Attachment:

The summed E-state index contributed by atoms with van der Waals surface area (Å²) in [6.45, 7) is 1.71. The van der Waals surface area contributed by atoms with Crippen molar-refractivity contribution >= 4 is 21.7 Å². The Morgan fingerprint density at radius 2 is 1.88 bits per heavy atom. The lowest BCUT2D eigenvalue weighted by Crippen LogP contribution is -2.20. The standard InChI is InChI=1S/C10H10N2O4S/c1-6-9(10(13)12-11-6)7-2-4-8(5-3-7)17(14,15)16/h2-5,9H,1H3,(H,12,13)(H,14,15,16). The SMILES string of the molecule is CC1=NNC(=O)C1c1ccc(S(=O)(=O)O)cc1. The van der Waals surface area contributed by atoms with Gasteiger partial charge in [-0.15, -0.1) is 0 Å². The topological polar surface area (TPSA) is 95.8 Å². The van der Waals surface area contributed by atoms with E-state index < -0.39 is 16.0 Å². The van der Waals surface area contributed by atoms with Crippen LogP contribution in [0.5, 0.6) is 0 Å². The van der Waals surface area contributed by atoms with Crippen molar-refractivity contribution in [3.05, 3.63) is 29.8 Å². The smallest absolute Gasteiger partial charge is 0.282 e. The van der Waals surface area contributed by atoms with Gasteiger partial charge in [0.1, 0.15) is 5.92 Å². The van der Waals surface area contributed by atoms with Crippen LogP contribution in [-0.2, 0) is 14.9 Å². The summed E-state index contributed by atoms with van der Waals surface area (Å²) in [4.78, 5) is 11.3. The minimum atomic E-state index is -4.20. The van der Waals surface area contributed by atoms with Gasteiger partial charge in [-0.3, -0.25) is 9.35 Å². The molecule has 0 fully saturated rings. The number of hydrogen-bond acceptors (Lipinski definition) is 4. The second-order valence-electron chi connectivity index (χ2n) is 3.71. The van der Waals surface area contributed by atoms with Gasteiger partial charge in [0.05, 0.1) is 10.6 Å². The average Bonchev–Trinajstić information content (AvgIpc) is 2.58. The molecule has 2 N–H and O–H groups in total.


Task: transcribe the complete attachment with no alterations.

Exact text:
The summed E-state index contributed by atoms with van der Waals surface area (Å²) in [6.45, 7) is 1.71. The van der Waals surface area contributed by atoms with Crippen molar-refractivity contribution >= 4 is 21.7 Å². The Morgan fingerprint density at radius 2 is 1.88 bits per heavy atom. The lowest BCUT2D eigenvalue weighted by Crippen LogP contribution is -2.20. The standard InChI is InChI=1S/C10H10N2O4S/c1-6-9(10(13)12-11-6)7-2-4-8(5-3-7)17(14,15)16/h2-5,9H,1H3,(H,12,13)(H,14,15,16). The SMILES string of the molecule is CC1=NNC(=O)C1c1ccc(S(=O)(=O)O)cc1. The van der Waals surface area contributed by atoms with Gasteiger partial charge in [-0.15, -0.1) is 0 Å². The topological polar surface area (TPSA) is 95.8 Å². The van der Waals surface area contributed by atoms with E-state index < -0.39 is 16.0 Å². The van der Waals surface area contributed by atoms with Crippen LogP contribution in [0.5, 0.6) is 0 Å². The van der Waals surface area contributed by atoms with Crippen molar-refractivity contribution in [3.05, 3.63) is 29.8 Å². The smallest absolute Gasteiger partial charge is 0.282 e. The van der Waals surface area contributed by atoms with Gasteiger partial charge in [0.1, 0.15) is 5.92 Å². The van der Waals surface area contributed by atoms with Crippen LogP contribution in [-0.2, 0) is 14.9 Å². The summed E-state index contributed by atoms with van der Waals surface area (Å²) in [4.78, 5) is 11.3. The minimum atomic E-state index is -4.20. The van der Waals surface area contributed by atoms with Gasteiger partial charge in [-0.3, -0.25) is 9.35 Å². The molecule has 0 fully saturated rings. The number of hydrogen-bond acceptors (Lipinski definition) is 4. The second-order valence-electron chi connectivity index (χ2n) is 3.71. The van der Waals surface area contributed by atoms with Gasteiger partial charge in [0.05, 0.1) is 10.6 Å². The average Bonchev–Trinajstić information content (AvgIpc) is 2.58. The molecule has 2 N–H and O–H groups in total.